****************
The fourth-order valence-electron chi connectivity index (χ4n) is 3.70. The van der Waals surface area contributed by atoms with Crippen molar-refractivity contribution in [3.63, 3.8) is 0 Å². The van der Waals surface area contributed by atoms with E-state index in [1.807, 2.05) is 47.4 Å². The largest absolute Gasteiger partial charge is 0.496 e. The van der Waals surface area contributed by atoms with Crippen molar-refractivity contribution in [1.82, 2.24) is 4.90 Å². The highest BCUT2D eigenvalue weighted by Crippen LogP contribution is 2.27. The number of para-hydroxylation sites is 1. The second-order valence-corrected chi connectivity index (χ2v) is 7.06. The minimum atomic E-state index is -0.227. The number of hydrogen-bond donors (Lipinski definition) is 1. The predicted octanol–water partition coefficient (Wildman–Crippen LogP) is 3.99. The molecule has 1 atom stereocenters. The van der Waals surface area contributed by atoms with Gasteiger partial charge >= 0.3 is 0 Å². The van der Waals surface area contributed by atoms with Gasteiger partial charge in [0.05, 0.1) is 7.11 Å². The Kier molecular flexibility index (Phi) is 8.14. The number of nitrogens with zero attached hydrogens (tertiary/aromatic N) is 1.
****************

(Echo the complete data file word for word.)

The fourth-order valence-electron chi connectivity index (χ4n) is 3.70. The van der Waals surface area contributed by atoms with Crippen molar-refractivity contribution in [3.63, 3.8) is 0 Å². The van der Waals surface area contributed by atoms with E-state index in [1.807, 2.05) is 47.4 Å². The largest absolute Gasteiger partial charge is 0.496 e. The van der Waals surface area contributed by atoms with Crippen molar-refractivity contribution in [1.82, 2.24) is 4.90 Å². The highest BCUT2D eigenvalue weighted by Crippen LogP contribution is 2.27. The number of para-hydroxylation sites is 1. The second-order valence-corrected chi connectivity index (χ2v) is 7.06. The minimum atomic E-state index is -0.227. The number of hydrogen-bond donors (Lipinski definition) is 1. The predicted octanol–water partition coefficient (Wildman–Crippen LogP) is 3.99. The molecule has 1 atom stereocenters. The van der Waals surface area contributed by atoms with Gasteiger partial charge >= 0.3 is 0 Å². The van der Waals surface area contributed by atoms with Gasteiger partial charge in [0.05, 0.1) is 7.11 Å². The Kier molecular flexibility index (Phi) is 8.14. The number of nitrogens with zero attached hydrogens (tertiary/aromatic N) is 1.